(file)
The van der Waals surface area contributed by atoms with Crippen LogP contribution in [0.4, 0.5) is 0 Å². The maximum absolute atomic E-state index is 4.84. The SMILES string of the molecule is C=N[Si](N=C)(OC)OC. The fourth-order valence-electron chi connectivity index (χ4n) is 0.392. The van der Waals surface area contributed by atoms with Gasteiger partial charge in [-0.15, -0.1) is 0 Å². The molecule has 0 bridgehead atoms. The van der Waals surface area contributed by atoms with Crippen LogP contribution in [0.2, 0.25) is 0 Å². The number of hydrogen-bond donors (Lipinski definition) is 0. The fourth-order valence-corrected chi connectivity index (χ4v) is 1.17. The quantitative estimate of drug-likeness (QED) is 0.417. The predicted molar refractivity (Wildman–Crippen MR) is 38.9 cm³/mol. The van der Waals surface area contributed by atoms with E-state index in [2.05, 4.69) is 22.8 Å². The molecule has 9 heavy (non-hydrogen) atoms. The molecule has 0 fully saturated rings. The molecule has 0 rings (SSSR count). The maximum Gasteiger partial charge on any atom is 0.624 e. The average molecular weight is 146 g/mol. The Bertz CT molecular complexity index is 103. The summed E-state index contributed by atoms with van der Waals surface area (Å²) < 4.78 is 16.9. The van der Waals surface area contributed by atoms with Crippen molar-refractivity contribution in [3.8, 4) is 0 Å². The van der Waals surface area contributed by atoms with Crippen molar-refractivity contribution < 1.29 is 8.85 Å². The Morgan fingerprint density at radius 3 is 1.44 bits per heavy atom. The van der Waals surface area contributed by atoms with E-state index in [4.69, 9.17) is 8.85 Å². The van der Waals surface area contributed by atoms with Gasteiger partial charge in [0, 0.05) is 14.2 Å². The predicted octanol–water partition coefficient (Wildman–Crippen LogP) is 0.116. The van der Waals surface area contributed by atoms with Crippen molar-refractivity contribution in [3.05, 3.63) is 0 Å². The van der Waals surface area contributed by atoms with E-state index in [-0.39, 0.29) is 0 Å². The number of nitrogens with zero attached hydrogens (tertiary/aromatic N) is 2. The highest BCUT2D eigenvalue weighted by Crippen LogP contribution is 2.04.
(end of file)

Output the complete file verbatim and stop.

The van der Waals surface area contributed by atoms with Crippen LogP contribution in [0.4, 0.5) is 0 Å². The maximum absolute atomic E-state index is 4.84. The SMILES string of the molecule is C=N[Si](N=C)(OC)OC. The fourth-order valence-electron chi connectivity index (χ4n) is 0.392. The van der Waals surface area contributed by atoms with Gasteiger partial charge in [-0.15, -0.1) is 0 Å². The molecule has 0 bridgehead atoms. The van der Waals surface area contributed by atoms with Crippen LogP contribution in [0.2, 0.25) is 0 Å². The number of hydrogen-bond donors (Lipinski definition) is 0. The fourth-order valence-corrected chi connectivity index (χ4v) is 1.17. The quantitative estimate of drug-likeness (QED) is 0.417. The predicted molar refractivity (Wildman–Crippen MR) is 38.9 cm³/mol. The van der Waals surface area contributed by atoms with E-state index in [2.05, 4.69) is 22.8 Å². The molecule has 9 heavy (non-hydrogen) atoms. The molecule has 0 fully saturated rings. The molecule has 0 rings (SSSR count). The maximum Gasteiger partial charge on any atom is 0.624 e. The average molecular weight is 146 g/mol. The Bertz CT molecular complexity index is 103. The summed E-state index contributed by atoms with van der Waals surface area (Å²) < 4.78 is 16.9. The van der Waals surface area contributed by atoms with Crippen molar-refractivity contribution in [3.8, 4) is 0 Å². The van der Waals surface area contributed by atoms with Crippen molar-refractivity contribution < 1.29 is 8.85 Å². The Morgan fingerprint density at radius 3 is 1.44 bits per heavy atom. The van der Waals surface area contributed by atoms with E-state index in [4.69, 9.17) is 8.85 Å². The van der Waals surface area contributed by atoms with Gasteiger partial charge in [0, 0.05) is 14.2 Å². The predicted octanol–water partition coefficient (Wildman–Crippen LogP) is 0.116. The van der Waals surface area contributed by atoms with Crippen molar-refractivity contribution in [3.05, 3.63) is 0 Å². The van der Waals surface area contributed by atoms with E-state index in [-0.39, 0.29) is 0 Å². The number of nitrogens with zero attached hydrogens (tertiary/aromatic N) is 2. The highest BCUT2D eigenvalue weighted by Crippen LogP contribution is 2.04.